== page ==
The most frequently detected genes in the studied strains were strAB (17/26 – 65%) and blaTEM (14/26 – 54%). The most varied resistance genotype profile was the blaTEMtetB aad aphaA sul3, present in three strains isolated from one single animal that belonged to a commercial breeder (Table 1).

The PBRT technique allowed us to identify and classify plasmids in 74% (20/27) of the E. coli isolates. The IncFIB was the most recurrent Inc, present in 67% (18/27) of the strains, followed by IncI1 (4/27 – 15%), IncFIA (3/27 – 11%) and IncY (2/27 – 7%). Five samples presented more than one plasmid Inc group.

Discussion

Data on Salmonella spp. epidemiology in wild and domestic animals are very important in the detection of these agents’ potential reservoirs.41 We did not isolate bacteria from this genus in this study – a suggestion that the studied cockatiels did not present any risks of transmitting such pathogens to humans or animals, as previously observed in a study performed in psittacines.41

Salmonella spp. can be considered one of the most important pathogen in commercial poultry industry, and the presence of these microorganisms is associated with intensive breeding. At the same time, previous studies show a low prevalence of Salmonella spp. in wild birds, and most of the reports are related to the illegal wildlife traded.7,29 In this study, Salmonella spp. was not detected in birds from pet shop, private residences or commercial breeders. However, the zoonotic importance of this agent justifies its monitoring in aviary species.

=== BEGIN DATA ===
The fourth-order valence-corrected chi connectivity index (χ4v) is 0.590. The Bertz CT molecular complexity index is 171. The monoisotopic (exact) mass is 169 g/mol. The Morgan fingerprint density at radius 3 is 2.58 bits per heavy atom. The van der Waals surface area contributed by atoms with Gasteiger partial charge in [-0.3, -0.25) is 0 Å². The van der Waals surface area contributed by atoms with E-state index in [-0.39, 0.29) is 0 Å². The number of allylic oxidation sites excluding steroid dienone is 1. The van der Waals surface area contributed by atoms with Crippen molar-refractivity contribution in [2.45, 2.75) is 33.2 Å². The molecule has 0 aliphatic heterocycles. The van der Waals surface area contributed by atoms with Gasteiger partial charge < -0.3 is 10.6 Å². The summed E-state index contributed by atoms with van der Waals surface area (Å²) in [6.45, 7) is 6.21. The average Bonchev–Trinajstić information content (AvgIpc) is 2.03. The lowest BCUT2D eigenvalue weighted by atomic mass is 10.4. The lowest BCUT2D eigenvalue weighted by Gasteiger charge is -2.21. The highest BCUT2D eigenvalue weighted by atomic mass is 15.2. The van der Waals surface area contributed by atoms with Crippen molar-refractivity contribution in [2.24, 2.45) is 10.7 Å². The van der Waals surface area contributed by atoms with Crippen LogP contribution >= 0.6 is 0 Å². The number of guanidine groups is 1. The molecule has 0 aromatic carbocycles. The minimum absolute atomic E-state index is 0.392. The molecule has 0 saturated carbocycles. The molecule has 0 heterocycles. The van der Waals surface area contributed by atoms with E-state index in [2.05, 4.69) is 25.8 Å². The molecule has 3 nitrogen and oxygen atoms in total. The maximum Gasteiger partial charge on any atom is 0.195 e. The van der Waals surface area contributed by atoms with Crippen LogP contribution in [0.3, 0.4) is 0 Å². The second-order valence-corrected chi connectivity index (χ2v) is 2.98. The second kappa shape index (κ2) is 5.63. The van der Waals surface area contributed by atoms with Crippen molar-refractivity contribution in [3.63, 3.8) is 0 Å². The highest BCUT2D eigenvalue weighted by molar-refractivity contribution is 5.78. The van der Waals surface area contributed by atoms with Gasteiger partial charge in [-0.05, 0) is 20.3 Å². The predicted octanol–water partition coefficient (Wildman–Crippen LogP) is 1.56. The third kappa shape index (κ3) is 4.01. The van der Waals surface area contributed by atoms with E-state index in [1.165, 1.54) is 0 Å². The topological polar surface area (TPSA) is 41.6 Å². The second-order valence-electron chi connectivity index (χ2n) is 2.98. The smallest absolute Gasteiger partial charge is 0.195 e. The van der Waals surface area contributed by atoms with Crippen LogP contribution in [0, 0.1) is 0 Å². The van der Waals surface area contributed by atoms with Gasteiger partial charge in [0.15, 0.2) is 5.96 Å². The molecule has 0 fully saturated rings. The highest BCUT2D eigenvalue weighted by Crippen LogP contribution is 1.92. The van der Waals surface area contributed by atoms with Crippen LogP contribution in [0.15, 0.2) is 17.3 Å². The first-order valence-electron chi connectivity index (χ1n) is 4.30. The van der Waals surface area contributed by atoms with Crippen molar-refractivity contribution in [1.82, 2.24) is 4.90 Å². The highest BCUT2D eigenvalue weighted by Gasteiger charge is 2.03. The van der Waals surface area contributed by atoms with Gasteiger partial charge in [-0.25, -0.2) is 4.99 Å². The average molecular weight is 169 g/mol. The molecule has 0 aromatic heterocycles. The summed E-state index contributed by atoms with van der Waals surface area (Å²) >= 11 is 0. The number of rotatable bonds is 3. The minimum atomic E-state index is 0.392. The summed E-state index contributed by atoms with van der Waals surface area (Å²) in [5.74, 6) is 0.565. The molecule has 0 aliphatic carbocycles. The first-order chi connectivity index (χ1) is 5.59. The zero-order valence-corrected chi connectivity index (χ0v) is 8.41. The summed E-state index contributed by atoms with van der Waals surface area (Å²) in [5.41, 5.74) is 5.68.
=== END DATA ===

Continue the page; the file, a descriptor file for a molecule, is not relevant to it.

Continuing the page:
One of the first survey studies, performed in 125 psittacines of 12 different species, detected E. coli in 14% of the birds42 – results similar to our findings. However, later studies mentioned higher isolation percentages, up to 48%.41

In this research, we did not observe any differences in the isolation of E. coli regards to origin (private residencies, pet shops or commercial breeders), concluding that the people handling these birds were exposed to similar risks, regardless of the birds’ origin.

Herein we tested avian virulence predicting genes in 27 strains: three (11%) isolates from cockatiels living in private residencies presented the iss gene, two of them with iroN, ompT and hlyF genes, all characteristic of the APEC subgroup. Therefore, although these birds were apparently healthy, they carried potentially pathogenic strains.

Studies have shown the existence of genotypic and phenotypic similarities between avian extraintestinal E. coli strains (APEC), urinary infections (UPEC),4,43 and neonatal meningitis.3 Such results reinforce the hypothesis that birds may be reservoirs of E. coli pathogenic to mammals.3,4,43 Thus, it is possible to suggest the potential transmission risk of these zoonotic diseases to the owners and caretakers of the analyzed birds.